Cumberland Times-News

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September 24, 2011

Sacred Heart nurses reminisce at reunion

Alumni association holds what could be its final gathering

CUMBERLAND — Ora Mae Lewis can still remember most of the faces of fellow nurses in the Sacred Heart Hospital Alumni Association, though she graduated from the program more than 70 years ago.

“It was a long time ago,” said Lewis, 92, who was one of two members of the Class of 1940 who attended a homecoming luncheon Saturday afternoon.

Other attendees graduated from Sacred Heart’s nursing school through 1959, when it closed.

“We were all young,” Lewis said. “Some people have changed so much I can’t recognize them. People say I look the same as I did when they knew me way back. I’m just fortunate to have good skin.”

About 70 alumni association members attended Saturday’s luncheon and program, which was billed as the group’s last homecoming. Active for more than 50 years, the association is reorganizing, said Joyce Andrews, president.

“This was a very close bond,” said Andrews, one of 12 members of the Class of 1956. “We had such a close relationship.”

Started in the 1920s and run by nuns, the Sacred Heart nursing school was a three-year program, including summers. Students lived together in a dormitory on the hospital campus, and graduates were certified as registered nurses.

“We all remember different experiences, times and places of our years at the school,” Andrews said as she welcomed the group Saturday.

“We remember the dormitory on Decatur Street. We remember the house mothers — some strict, others not so much. We remember supervisors and head nurses. We remember the compulsory study hall every night from 7 to 9 p.m. But mostly we remember the sisters with their three-foot wide coronets.”

Class of 1940 member Mary Stutzman, like most Sacred Heart students, was 18 when she started nursing school. She worked as a nurse at Sacred Heart until retiring in 1985 — when she started working as a volunteer at the hospital.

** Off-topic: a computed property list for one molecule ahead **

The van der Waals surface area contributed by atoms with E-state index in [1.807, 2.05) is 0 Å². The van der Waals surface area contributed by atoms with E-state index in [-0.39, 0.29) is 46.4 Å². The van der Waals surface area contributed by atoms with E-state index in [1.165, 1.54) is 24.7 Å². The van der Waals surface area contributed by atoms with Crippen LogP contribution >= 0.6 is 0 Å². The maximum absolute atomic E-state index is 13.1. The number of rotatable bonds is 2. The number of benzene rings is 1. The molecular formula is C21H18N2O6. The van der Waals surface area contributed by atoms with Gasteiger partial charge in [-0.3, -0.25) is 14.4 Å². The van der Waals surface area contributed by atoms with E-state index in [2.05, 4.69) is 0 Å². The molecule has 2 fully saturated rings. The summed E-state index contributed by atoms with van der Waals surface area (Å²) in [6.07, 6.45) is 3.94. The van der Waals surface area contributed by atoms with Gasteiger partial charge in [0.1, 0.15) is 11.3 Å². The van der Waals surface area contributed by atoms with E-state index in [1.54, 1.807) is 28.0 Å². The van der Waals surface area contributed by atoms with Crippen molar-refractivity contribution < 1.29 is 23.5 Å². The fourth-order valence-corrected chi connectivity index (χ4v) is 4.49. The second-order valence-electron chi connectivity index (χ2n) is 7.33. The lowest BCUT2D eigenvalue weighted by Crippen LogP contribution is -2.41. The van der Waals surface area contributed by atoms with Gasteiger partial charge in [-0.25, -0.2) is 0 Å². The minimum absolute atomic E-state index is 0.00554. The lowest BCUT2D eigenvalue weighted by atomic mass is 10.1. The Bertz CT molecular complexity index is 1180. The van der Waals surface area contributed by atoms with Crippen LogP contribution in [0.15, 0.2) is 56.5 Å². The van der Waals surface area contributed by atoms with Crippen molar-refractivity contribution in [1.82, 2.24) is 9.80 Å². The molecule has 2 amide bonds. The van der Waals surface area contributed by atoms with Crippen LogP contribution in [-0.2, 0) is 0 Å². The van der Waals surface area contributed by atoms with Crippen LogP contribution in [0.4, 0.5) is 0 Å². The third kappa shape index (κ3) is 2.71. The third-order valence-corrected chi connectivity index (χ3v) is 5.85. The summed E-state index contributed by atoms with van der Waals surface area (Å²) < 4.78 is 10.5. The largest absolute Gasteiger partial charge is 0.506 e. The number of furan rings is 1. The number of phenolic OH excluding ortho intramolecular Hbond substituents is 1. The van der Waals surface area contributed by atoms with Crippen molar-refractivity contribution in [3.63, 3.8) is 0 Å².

“I loved it,” said Stutzman, 92. “Still do. I have great admiration for nurses, but I don’t think that they have quite as much nurse/patient relationship as we did because people don’t stay in the hospital very long.”

Lewis, who worked in hospitals and the with American Heart Association, owned a downtown Cumberland business for 20 years after retiring from nursing.

“I had a long career, honey,” she said. “I started out in the operating room in Washington, D.C., moved to the operating room in Baltimore during World War II, then I came back to Cumberland, supervising a med-surg.”

Saturday’s luncheon, which included a musical performance by the barbershop quartet, Tonic Boom, took place at new Western Maryland Regional Medical Center. Sister Ceceila Rose gave the invocation and benediction.

“It’s a great joy to be here and be among you,” Rose said. “Some of you I remember so well, from your faces in particular, more than your names, but that doesn’t matter. We recognize each other.”

The alumni association is hopeful it will be able to continue offering reunions when its reorganization is complete.

“The homecoming is very dear to all of us,” Lewis said. “It brings us all together and brings the girls from out of town that we haven’t seen for years and years. It keeps us cohesive as a group.”

Contact Kristin Harty Barkley at

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